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State v. Jackson

July 9, 2009

STATE OF NEW JERSEY, PLAINTIFF-RESPONDENT,
v.
ASMAR JACKSON, DEFENDANT-APPELLANT.



On appeal from Superior Court of New Jersey, Law Division, Camden County, Indictment No. 05-01-0316.

Per curiam.

NOT FOR PUBLICATION WITHOUT THE APPROVAL OF THE APPELLATE DIVISION

Submitted April 27, 2009

Before Judges Lisa and Alvarez.

Defendant Asmar Jackson appeals his convictions after trial by jury on Camden County Indictment No. 05-01-0316, charging him with second-degree possession of cocaine with intent to distribute within 500 feet of public housing, N.J.S.A. 2C:35-7.1 (count one); third-degree possession of cocaine with intent to distribute within 1000 feet of school property, N.J.S.A. 2C:35-7 (count two); third-degree possession of cocaine with intent to distribute, N.J.S.A. 2C:35-5(b)(3) (count three); and third-degree possession of cocaine, N.J.S.A. 2C:35-10(a)(1) (count four). He also challenges his sentence on the basis that it was disproportionate to that of his co-defendant, Naeem Cotton. We affirm.

Defendant was sentenced on August 25, 2006, to nine years of imprisonment subject to four years of parole ineligibility. The sentence was imposed solely on count one, intent to distribute within 500 feet, as the trial court merged all other offenses. Appropriate fines and penalties were assessed, and defendant forfeited $983 taken from his person at the time of arrest.

The following facts were developed at trial. The charges arose from undercover police surveillance on August 19, 2004, at approximately 8:10 p.m. Detective John Gramaglia, an eight-year veteran of the Camden City police, together with his partner, engaged in surveillance at the intersection of Eighth Street and Ferry Avenue. They had an unobstructed view of the street.

Just after their arrival, Detective Gramaglia saw two men, whom he subsequently identified as defendant and Cotton, as well as Cotton's pregnant girlfriend, engaging in drug transactions. Gramaglia watched as defendant and Cotton each separately conducted a sale. He noted that defendant placed his proceeds in his right front pants pocket. After taking money from the buyer, each defendant walked over to a maroon chair sitting beneath a tree and lifted it up, exposing a small black box on the ground. Each would remove the drugs from the box, close and cover the box with the chair, and then return to the buyer to complete the transaction. Cotton and defendant's sales overlapped.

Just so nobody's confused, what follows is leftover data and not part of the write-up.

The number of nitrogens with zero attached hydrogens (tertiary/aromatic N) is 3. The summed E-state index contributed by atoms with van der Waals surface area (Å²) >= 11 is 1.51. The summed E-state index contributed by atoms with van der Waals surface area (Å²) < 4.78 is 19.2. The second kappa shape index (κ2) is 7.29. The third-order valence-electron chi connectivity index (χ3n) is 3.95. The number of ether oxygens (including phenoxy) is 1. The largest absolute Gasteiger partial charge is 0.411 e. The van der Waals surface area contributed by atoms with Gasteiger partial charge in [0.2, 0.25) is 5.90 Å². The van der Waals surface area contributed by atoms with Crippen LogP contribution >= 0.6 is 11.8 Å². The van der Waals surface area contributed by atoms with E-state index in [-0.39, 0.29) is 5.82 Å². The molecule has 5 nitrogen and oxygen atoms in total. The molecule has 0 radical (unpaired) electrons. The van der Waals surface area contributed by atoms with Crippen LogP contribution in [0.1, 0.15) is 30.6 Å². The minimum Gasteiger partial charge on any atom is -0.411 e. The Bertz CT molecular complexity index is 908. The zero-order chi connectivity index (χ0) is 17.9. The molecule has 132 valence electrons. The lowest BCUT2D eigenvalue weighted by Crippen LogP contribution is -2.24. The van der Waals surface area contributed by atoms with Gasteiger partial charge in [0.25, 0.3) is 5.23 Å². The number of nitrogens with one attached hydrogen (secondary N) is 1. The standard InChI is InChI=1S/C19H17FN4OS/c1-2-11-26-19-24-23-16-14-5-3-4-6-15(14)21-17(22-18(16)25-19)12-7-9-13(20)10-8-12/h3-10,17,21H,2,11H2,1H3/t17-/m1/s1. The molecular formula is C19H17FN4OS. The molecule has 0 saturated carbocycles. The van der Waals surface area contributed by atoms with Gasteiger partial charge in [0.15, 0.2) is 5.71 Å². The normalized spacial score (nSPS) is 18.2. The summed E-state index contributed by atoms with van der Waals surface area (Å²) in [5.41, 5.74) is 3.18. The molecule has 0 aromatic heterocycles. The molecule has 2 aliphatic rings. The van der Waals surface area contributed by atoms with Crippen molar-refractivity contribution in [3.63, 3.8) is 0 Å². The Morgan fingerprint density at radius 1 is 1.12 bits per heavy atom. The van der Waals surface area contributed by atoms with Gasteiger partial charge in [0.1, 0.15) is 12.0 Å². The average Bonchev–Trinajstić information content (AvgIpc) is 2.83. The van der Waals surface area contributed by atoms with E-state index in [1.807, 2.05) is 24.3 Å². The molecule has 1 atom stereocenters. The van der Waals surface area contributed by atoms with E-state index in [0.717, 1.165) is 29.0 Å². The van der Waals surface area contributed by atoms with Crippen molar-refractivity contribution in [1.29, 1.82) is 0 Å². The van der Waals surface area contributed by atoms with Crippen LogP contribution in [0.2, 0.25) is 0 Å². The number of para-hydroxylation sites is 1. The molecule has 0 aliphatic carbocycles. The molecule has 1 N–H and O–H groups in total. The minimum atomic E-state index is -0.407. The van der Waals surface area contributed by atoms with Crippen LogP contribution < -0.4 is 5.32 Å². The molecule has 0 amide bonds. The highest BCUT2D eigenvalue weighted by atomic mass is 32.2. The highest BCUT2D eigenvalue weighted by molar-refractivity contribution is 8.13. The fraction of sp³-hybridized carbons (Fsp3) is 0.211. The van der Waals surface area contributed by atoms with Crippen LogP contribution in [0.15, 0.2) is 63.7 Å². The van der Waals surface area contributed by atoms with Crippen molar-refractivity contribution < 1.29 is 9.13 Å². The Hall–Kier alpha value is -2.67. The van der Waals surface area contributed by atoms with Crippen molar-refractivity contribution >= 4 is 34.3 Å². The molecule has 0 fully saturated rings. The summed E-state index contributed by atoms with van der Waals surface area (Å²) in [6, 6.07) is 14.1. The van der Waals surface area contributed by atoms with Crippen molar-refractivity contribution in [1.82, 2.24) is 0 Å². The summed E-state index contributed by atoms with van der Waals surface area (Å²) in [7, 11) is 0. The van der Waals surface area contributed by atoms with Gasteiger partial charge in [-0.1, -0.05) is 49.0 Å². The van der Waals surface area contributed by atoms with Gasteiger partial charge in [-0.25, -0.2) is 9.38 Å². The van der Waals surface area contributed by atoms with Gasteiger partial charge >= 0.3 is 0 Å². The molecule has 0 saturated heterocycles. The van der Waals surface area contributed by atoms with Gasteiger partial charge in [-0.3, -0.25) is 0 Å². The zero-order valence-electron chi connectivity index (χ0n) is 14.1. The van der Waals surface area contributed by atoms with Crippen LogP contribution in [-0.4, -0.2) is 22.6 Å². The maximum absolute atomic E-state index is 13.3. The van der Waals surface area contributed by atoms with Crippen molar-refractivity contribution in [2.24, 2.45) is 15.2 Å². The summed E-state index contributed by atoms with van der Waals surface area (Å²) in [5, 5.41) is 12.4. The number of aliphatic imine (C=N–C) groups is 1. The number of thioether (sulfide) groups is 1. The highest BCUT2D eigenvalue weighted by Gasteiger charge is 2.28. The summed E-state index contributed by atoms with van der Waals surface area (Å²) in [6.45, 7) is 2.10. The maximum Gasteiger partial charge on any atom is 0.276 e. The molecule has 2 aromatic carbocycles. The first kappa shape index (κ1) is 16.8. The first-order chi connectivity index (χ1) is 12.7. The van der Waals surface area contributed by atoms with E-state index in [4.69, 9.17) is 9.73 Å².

The officers called for backup, during which time Gramaglia and his partner remained in their surveillance location. Once defendants were taken into custody, Gramaglia made a positive identification at the scene and retrieved the black box, which contained eight bags of crack cocaine. $983 was found in defendant's pants pocket, including three $50 bills, thirty-three $20 bills, twelve $10 bills, ten $5 bills, and three $1 bills. Over $1300 was taken from Cotton.

None of the bags were tested for fingerprints. Gramaglia and the State's expert in illegal narcotics, Joseph Gurcik, both testified that to do so would be futile given the number of times the bags are handled before they are sold. Gramaglia also testified that despite having recovered thousands of bags of drugs over his many years as a police officer, none was ever tested for fingerprints. The present transactions occurred within 1000 feet of three different schools and 500 feet of two public housing projects.

Defendant did not testify. Cotton, who entered a guilty plea to the school-zone offense and was sentenced on August 19, 2005, to four years subject to fifteen months of parole ineligibility, was defendant's only witness. Cotton claimed that he was acquainted with defendant, and that the two had been engaging in idle conversation about "some girl" when both men were arrested. Cotton said that defendant knew nothing about the drugs, but acknowledged coming forward with this information only a month before defendant's trial. While on the stand, Cotton admitted that his prior criminal history included three convictions for drug distribution and one for handgun possession. Cotton did not dispute his own guilt, but claimed that defendant was innocent.

Defendant raises the following points on appeal:

POINT I.

DEFENDANT'S CONVICTION WAS AGAINST THE WEIGHT OF ...


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